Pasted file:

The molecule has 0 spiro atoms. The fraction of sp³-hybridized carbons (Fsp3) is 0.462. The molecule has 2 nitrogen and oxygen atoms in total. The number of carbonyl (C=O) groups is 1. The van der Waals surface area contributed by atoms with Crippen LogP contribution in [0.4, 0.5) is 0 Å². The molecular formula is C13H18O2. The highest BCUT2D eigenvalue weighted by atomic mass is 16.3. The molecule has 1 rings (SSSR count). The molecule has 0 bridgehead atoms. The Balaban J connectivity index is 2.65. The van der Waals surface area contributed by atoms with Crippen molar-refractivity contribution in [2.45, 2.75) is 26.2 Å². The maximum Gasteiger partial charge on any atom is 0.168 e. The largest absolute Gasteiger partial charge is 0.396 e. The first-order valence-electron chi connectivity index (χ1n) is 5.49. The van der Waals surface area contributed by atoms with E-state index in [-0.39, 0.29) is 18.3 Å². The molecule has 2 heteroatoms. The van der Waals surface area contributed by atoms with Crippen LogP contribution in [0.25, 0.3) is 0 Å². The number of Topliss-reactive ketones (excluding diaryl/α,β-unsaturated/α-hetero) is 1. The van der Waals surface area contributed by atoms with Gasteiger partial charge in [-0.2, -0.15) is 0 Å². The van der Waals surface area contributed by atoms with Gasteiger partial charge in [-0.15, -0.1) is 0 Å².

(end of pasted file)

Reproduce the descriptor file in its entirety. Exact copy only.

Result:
The molecule has 0 spiro atoms. The fraction of sp³-hybridized carbons (Fsp3) is 0.462. The molecule has 2 nitrogen and oxygen atoms in total. The number of carbonyl (C=O) groups is 1. The van der Waals surface area contributed by atoms with Crippen LogP contribution in [0.4, 0.5) is 0 Å². The molecular formula is C13H18O2. The highest BCUT2D eigenvalue weighted by atomic mass is 16.3. The molecule has 1 rings (SSSR count). The molecule has 0 bridgehead atoms. The Balaban J connectivity index is 2.65. The van der Waals surface area contributed by atoms with Crippen molar-refractivity contribution in [2.45, 2.75) is 26.2 Å². The maximum Gasteiger partial charge on any atom is 0.168 e. The largest absolute Gasteiger partial charge is 0.396 e. The first-order valence-electron chi connectivity index (χ1n) is 5.49. The van der Waals surface area contributed by atoms with E-state index in [-0.39, 0.29) is 18.3 Å². The molecule has 2 heteroatoms. The van der Waals surface area contributed by atoms with Crippen LogP contribution in [0.25, 0.3) is 0 Å². The number of Topliss-reactive ketones (excluding diaryl/α,β-unsaturated/α-hetero) is 1. The van der Waals surface area contributed by atoms with Gasteiger partial charge in [-0.2, -0.15) is 0 Å². The van der Waals surface area contributed by atoms with Gasteiger partial charge in [-0.15, -0.1) is 0 Å².